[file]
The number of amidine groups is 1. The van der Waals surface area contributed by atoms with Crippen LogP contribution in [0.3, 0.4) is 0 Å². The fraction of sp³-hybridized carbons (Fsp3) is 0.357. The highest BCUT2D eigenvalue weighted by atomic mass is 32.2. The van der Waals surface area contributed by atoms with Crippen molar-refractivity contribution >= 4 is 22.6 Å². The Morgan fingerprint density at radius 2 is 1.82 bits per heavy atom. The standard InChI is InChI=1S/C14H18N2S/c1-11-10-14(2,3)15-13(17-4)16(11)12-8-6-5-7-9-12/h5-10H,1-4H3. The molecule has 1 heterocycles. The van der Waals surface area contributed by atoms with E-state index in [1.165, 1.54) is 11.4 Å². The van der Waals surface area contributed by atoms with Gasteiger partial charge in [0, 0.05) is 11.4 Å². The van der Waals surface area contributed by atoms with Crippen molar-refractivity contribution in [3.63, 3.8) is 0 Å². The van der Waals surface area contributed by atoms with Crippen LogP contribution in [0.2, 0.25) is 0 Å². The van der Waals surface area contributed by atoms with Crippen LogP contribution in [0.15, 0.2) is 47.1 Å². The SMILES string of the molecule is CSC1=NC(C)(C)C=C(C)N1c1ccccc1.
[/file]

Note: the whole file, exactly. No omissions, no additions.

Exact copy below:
The number of amidine groups is 1. The van der Waals surface area contributed by atoms with Crippen LogP contribution in [0.3, 0.4) is 0 Å². The fraction of sp³-hybridized carbons (Fsp3) is 0.357. The highest BCUT2D eigenvalue weighted by atomic mass is 32.2. The van der Waals surface area contributed by atoms with Crippen molar-refractivity contribution >= 4 is 22.6 Å². The Morgan fingerprint density at radius 2 is 1.82 bits per heavy atom. The standard InChI is InChI=1S/C14H18N2S/c1-11-10-14(2,3)15-13(17-4)16(11)12-8-6-5-7-9-12/h5-10H,1-4H3. The molecule has 1 heterocycles. The van der Waals surface area contributed by atoms with E-state index in [1.165, 1.54) is 11.4 Å². The van der Waals surface area contributed by atoms with Gasteiger partial charge in [0, 0.05) is 11.4 Å². The van der Waals surface area contributed by atoms with Crippen molar-refractivity contribution in [3.63, 3.8) is 0 Å². The van der Waals surface area contributed by atoms with Crippen LogP contribution in [0.2, 0.25) is 0 Å². The van der Waals surface area contributed by atoms with Crippen LogP contribution in [0.15, 0.2) is 47.1 Å². The SMILES string of the molecule is CSC1=NC(C)(C)C=C(C)N1c1ccccc1.